I know it is kind of messed up, but when I first heard the newsthat the Olympic Pipeline in Seattle had sprung a leak, caughtfire, and would be shut down indefinitely, my first response was tolaugh, and to scream, “HAHA! Suckas! I got bike love!” You see, Imade the wonderful decision to sell my car last summer and foralmost a year I have been relying on my bike and public transit asmy sole forms of transportation. Therefore, the increasingly highprices of gasoline have not been affecting me where it hurts, asthey have most of Oregon, in the pocketbooks.
However, I know many people who still own cars and sadly noteveryone is as lucky as I am in being able to work and attendschool within biking distance of my home. Many people have nochoice but to rely on their cars for their livelihood, and forthem, the spikes in gasoline prices will cause much inconvenience.I do not doubt that in some extreme cases, people may lose theirjobs.
Therefore, I will take this opportunity to share my f#*kingopinion on how we can avoid problems like these in the future.There are so many issues brought up when there is an accident suchas the leak in the pipeline that supplies most of Portland’s gas.Our reliance on oil has had countless environmental, political, andsocial ramifications. This dependence is one of the majorcontributors to the phenomenon of global warming, and while theWhite House may want to deny this phenomenon, the scientificcommunity and the governments of most developed countries are inagreement that this problem is legitimate.
Leaks such as the one that was discovered this Sunday are asinherently dangerous to the environment as gasoline is toxic,contaminating food and water for animals in the area surroundingthe leak. But not only that, these accidents can quickly turndeadly for humans as we learned on June 10, 1999 when a leak in thesame Olympic pipeline allowed 277,200 gallons of gasoline to flowinto the Hanna and Whatcom creeks. The gas eventually ignited andkilled three people, an 18 year old and two 10 years olds nearBellingham, Wash.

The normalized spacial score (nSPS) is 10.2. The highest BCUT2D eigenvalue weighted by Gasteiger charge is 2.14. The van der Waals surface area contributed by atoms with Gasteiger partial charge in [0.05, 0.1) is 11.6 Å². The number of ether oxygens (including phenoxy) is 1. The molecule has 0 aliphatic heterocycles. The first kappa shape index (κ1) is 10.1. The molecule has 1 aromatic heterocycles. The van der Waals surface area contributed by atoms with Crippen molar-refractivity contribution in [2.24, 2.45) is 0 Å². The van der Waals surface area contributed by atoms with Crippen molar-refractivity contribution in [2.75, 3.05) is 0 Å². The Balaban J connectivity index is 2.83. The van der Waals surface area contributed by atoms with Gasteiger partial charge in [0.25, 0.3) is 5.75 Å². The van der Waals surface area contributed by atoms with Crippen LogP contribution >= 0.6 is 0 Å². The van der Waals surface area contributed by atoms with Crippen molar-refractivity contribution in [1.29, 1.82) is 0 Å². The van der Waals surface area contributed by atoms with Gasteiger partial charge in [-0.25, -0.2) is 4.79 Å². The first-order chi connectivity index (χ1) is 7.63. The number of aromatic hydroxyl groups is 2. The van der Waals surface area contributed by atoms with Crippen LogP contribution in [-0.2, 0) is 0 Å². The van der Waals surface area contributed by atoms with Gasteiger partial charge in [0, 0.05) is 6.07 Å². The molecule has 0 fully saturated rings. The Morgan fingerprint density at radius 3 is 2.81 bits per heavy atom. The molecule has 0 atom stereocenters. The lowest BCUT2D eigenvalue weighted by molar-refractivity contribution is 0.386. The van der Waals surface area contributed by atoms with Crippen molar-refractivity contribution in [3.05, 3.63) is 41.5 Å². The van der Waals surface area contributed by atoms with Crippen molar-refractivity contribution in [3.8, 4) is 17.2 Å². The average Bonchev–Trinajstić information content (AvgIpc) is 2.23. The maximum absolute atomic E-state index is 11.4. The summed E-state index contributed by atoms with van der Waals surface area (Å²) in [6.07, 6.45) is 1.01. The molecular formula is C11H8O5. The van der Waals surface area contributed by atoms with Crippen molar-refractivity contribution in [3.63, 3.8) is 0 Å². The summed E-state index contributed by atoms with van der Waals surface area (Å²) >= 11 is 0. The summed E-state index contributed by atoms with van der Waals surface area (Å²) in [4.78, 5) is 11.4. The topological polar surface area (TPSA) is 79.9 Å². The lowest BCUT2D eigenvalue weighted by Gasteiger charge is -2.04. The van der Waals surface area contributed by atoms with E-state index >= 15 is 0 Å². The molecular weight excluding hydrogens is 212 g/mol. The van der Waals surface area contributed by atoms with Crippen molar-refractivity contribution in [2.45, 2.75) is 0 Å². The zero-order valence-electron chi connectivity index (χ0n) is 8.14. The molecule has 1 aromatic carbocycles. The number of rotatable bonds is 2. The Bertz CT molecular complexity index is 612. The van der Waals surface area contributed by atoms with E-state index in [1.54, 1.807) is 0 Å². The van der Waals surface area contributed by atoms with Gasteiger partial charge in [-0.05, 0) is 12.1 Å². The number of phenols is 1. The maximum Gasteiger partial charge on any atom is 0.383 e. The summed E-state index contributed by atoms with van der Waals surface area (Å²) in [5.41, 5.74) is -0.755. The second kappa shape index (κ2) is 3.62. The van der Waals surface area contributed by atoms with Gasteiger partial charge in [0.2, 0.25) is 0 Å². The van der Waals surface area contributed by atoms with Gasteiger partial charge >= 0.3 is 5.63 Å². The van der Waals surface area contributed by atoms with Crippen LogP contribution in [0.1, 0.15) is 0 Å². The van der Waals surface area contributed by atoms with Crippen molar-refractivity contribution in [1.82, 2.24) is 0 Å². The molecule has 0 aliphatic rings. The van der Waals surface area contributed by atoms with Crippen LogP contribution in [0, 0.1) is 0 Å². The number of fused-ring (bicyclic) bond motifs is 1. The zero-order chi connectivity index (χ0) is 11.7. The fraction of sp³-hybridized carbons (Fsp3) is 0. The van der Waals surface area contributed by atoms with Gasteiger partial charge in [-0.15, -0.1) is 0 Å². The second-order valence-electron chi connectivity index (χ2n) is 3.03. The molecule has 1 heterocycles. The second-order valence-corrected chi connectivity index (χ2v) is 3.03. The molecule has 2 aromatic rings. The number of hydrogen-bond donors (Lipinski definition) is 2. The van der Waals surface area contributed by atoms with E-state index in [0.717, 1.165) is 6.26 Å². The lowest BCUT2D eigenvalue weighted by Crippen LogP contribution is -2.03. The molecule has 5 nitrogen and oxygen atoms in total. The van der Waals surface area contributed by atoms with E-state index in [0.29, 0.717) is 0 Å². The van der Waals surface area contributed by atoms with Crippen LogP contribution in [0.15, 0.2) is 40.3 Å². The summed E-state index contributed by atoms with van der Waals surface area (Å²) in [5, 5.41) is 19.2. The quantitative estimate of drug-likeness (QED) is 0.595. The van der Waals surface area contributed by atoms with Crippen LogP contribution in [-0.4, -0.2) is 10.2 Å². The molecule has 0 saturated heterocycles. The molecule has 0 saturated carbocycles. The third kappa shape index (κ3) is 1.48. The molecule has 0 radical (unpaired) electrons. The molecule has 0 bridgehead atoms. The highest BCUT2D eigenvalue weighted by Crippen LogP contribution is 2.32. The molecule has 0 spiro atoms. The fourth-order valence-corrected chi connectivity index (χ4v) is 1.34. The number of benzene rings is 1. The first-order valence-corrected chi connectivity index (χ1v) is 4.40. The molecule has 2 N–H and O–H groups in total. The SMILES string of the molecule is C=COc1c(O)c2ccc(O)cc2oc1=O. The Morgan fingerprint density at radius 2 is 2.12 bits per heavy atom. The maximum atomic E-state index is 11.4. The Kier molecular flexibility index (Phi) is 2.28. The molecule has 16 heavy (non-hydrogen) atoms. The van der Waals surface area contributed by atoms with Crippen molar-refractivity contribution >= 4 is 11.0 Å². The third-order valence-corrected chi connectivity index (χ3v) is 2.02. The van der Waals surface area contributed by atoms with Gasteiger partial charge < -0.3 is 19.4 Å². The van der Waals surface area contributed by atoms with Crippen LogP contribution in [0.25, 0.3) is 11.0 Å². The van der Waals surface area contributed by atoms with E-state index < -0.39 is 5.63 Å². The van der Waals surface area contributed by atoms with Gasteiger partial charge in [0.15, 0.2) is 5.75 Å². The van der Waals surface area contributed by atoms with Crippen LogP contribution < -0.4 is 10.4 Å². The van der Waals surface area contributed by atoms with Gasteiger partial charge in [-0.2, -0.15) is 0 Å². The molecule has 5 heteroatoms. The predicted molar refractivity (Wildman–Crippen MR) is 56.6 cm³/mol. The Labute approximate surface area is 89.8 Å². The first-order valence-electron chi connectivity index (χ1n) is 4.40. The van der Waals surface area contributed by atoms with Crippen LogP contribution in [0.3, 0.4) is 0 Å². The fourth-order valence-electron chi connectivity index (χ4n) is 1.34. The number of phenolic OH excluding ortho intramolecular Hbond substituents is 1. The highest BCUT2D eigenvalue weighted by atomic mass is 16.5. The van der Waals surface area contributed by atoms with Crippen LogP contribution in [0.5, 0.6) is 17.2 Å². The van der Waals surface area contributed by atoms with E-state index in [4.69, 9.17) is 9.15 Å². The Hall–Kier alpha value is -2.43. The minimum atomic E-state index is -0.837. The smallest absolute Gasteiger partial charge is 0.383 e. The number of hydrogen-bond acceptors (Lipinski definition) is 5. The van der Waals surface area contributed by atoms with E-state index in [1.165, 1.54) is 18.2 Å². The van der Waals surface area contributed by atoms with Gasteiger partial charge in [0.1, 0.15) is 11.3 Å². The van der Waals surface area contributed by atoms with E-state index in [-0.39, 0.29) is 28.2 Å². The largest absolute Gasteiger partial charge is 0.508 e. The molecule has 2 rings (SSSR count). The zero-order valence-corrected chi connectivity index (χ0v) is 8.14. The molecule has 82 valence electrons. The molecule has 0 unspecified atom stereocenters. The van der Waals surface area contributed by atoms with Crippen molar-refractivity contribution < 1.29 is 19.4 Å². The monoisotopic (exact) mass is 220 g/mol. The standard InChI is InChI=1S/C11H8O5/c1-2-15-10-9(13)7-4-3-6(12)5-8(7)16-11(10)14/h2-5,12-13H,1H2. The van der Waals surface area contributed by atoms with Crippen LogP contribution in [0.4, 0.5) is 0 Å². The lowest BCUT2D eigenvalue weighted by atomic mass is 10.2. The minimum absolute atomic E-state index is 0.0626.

Accidents and environmental factors are not the only way ourreliance on gas and oil cause the deaths of our children. Who hasany doubt that we would not have been so entangled in the politicsof the Middle East if it weren’t for the oil reserves found there?Just within the term of our current president we have been inAfghanistan and Iraq. Is it really a coincidence that Afghanistanand the Taliban government were making it problematic forHalliburton, a company for which Dick Cheney was formerly CEO, tobuild an oil pipeline through the country? And I hope no one isstill so na�ve as to think oil is not one of the reasons weinvaded Iraq for the second time.
The fact is, and people have been saying this for years but weseem somehow unable to accept it, that oil is a FINITE resource.When it is gone, it is gone. There is absolutely no sense incontinuing to develop an economy around its use. World populationis also continuing to grow exponentially and there are simply notenough resources, or space even for us to all of have cars.Sunday’s pipeline leak, as well as the rising gas prices in theentire country, are just another clue for us – we must change ourpath.
Those of us living in Portland are in a unique position to dothis. Our public transportation system is one of the best in thecountry and we must continue to improve it, and utilize it. We arealso lucky enough to have programs such as FlexCar, where you canhave all the benefits of owning a car without the hassle. And thereis always my personal favorite form of transportation, a bicycle.Portland is a beautiful city, teeming with flowers and trees thatyou just don’t see from a car the same way you experience them on abike.
So the next time you look up at the gas pump and see thoseprices rolling higher and higher, remember that there arealternatives. For your safety, your health, and the future of thehuman race, get a clue and make some changes.